I am preparing for the album release tour this spring. Apart from new songs and new choreographies, I will try to establish a new setup on stage. In this article I describe why I want to expand my stage gear with Apple’s Main Stage 3, how I plan to do it and what I expect from it in the future. I hope this can give you some inspiration for your own live setup.
So why should I even bother to use Main Stage in a band concert? You might have reasons for doing or not doing it. Here are my pros and cons.
Pro Main Stage live:
- I can use studio sounds and FX exactly as they appear on the album. Not only does make the sound of album and live concert more coherent, but it can save me a lot of time programming and recreating studio-like sounds on my live keyboard.
- I don’t have to bring multiple keyboards or a rack of synths to the gig – a laptop is all I need. I’m also no big fan of having stacked keyboards in front of me that create kind of a „wall“ separating me from the audience – I like to perform and see my audience :).
- Vastly broadened possibilities sound- and effectwise. Software instruments are cheaper, easier to program and often nowadays more powerful than hardware synths.
Con Main Stage live:
- I like to keep it simple: One keyboard, two DIs, that’s usually it. I don’t want to carry a lot of gear to the gig and then manage that tech park like a several admin on stage. Instead I want to make music and perform.
- A laptop is fragile. That thing was not built for stage life.
- Fear about stability. Not that a Mac would not be a reliable machine, but a drop out or lost connection in the middle of a concert is nothing I want to experience. My gear should work 100% of the time.
- Complex bug hunting. The complexity of a setup increases exponentially with the number of devices you add. I certainly don’t want to go hunting for that error in the routing for an hour right before the show. Stage routing is already complex enough.
So, again, why do I want to schlepp a laptop on stage? Well, the pros and cons are pretty balanced; so I simply want to try it out and gather some more information about whether this is a good idea ;).
My current setup is a Clavia Nord Stage 2 keyboard, which fulfills most of my needs in any situation. I play it on a very stable stand, which allows me to perform like crazy on stage (see the video starting around 3:30 for illustration) without breaking anything (except for the bruises and blisters on my hands ;)).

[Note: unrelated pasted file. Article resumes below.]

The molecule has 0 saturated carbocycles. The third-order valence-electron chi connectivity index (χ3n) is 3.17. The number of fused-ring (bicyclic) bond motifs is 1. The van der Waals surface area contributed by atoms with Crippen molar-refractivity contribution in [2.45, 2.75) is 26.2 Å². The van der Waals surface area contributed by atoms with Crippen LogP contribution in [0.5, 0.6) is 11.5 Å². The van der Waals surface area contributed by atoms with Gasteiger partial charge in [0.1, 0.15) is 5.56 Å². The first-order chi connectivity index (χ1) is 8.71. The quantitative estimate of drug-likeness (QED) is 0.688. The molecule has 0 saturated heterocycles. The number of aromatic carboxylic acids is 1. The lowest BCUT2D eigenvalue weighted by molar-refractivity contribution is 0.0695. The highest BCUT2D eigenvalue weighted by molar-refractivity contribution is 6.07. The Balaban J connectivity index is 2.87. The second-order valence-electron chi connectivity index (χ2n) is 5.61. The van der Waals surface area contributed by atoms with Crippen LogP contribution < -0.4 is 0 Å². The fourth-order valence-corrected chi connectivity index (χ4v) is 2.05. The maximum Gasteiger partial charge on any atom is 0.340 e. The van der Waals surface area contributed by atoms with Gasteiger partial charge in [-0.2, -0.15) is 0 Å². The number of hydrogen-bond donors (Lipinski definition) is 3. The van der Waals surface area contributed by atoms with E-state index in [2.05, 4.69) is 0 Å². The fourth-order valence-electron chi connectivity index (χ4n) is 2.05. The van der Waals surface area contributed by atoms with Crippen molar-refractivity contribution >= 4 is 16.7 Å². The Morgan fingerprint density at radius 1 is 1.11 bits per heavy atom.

To add a 15“ MacBook Pro (MBP) to this setup, I shopped around for a stable case to protect it from all the stage threats. I settled for a SKB case. It protects the laptop during transportation and still offers some protection when the device is in use on stage. For even more protection of this „not made for stage life“ laptop I plan to place it far away from the action and use long cables to connect it to my keyboard. I will have to control everything remotely because of that, but I wouldn’t want to fiddle around on a computer on stage anyhow.
The MBP runs Apple’s Main Stage 3, which should allow me to use almost any software instrument and to program elaborate setups that are remote controllable via MIDI from my keyboard.
As software instruments I will start with Native Instrument’s Kontakt and Spectrasonics Omnisphere synth. This should give me enough options for cool and nasty sounds live.
The audio interface will be a Roland Quad Capture with two line inputs, two line outputs and the usual MIDI pair.
For the signal path I plan to keep it simple. Connect the MIDI out of my Nord Stage 2 to the MIDI in of the audio interface. Connect the audio output of the interface to the DIs for FOH.
Then I see two options for the audio output of the Nord Stage itself: either a) send it directly to FOH and let the audio engineer mix my two stereo signals or b) send it to my audio interface and mix it on the MBP with the software instruments. Option a) is simpler for me, more flexible for the audio engineer and more robust in case the laptop freezes. Option b) gives me more control over the balance between the sounds, saves two channels for the audio engineer and gives me the opportunity to put FX on the Nord Stage sounds. After talking to our audio engineer, I will start with option b) and see out it plays out.
Apart from the added MBP on stage, I am also been incorporating a Roland AX–7 keytar into my live performance during the last year. This keytar runs on batteries and transmits MIDI wirelessly via a transmitter and receiver to my Nord Stage MIDI input. This setup should also work flawlessly with my new setup for this year.
We’ll see how this experiment goes and I will keep you posted about what I experience. Maybe my struggles can help you find your perfect setup. By the way: what is your live setup? It would be great, if you could post your live setup in the comments.